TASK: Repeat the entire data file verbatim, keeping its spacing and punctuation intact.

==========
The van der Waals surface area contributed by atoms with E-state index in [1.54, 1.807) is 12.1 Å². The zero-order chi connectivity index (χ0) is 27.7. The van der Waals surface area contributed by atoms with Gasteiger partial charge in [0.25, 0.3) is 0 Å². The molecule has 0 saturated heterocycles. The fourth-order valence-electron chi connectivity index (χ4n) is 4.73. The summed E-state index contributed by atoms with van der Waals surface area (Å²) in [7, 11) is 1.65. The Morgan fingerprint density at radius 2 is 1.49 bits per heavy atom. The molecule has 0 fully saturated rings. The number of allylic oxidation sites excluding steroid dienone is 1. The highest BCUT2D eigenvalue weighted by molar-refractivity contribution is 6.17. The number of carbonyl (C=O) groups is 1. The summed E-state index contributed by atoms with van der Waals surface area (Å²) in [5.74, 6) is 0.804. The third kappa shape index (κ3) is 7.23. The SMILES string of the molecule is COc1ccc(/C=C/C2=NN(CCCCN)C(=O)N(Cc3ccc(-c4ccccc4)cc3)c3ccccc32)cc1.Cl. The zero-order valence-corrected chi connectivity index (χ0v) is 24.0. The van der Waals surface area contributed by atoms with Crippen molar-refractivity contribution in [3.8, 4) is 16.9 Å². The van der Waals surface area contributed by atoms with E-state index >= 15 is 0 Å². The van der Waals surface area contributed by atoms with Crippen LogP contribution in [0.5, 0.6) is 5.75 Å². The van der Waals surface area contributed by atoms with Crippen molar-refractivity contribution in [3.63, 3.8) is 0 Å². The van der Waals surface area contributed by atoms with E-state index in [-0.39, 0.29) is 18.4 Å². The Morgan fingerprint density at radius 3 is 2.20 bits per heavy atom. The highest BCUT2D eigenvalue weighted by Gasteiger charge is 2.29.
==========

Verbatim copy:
The van der Waals surface area contributed by atoms with E-state index in [1.54, 1.807) is 12.1 Å². The zero-order chi connectivity index (χ0) is 27.7. The van der Waals surface area contributed by atoms with Gasteiger partial charge in [0.25, 0.3) is 0 Å². The molecule has 0 saturated heterocycles. The fourth-order valence-electron chi connectivity index (χ4n) is 4.73. The summed E-state index contributed by atoms with van der Waals surface area (Å²) in [7, 11) is 1.65. The Morgan fingerprint density at radius 2 is 1.49 bits per heavy atom. The molecule has 0 fully saturated rings. The number of allylic oxidation sites excluding steroid dienone is 1. The highest BCUT2D eigenvalue weighted by molar-refractivity contribution is 6.17. The number of carbonyl (C=O) groups is 1. The summed E-state index contributed by atoms with van der Waals surface area (Å²) in [5.74, 6) is 0.804. The third kappa shape index (κ3) is 7.23. The SMILES string of the molecule is COc1ccc(/C=C/C2=NN(CCCCN)C(=O)N(Cc3ccc(-c4ccccc4)cc3)c3ccccc32)cc1.Cl. The zero-order valence-corrected chi connectivity index (χ0v) is 24.0. The van der Waals surface area contributed by atoms with Crippen molar-refractivity contribution in [3.8, 4) is 16.9 Å². The van der Waals surface area contributed by atoms with E-state index >= 15 is 0 Å². The van der Waals surface area contributed by atoms with Crippen LogP contribution in [0.5, 0.6) is 5.75 Å². The van der Waals surface area contributed by atoms with Crippen molar-refractivity contribution in [3.63, 3.8) is 0 Å². The van der Waals surface area contributed by atoms with E-state index in [-0.39, 0.29) is 18.4 Å². The Morgan fingerprint density at radius 3 is 2.20 bits per heavy atom. The highest BCUT2D eigenvalue weighted by Gasteiger charge is 2.29.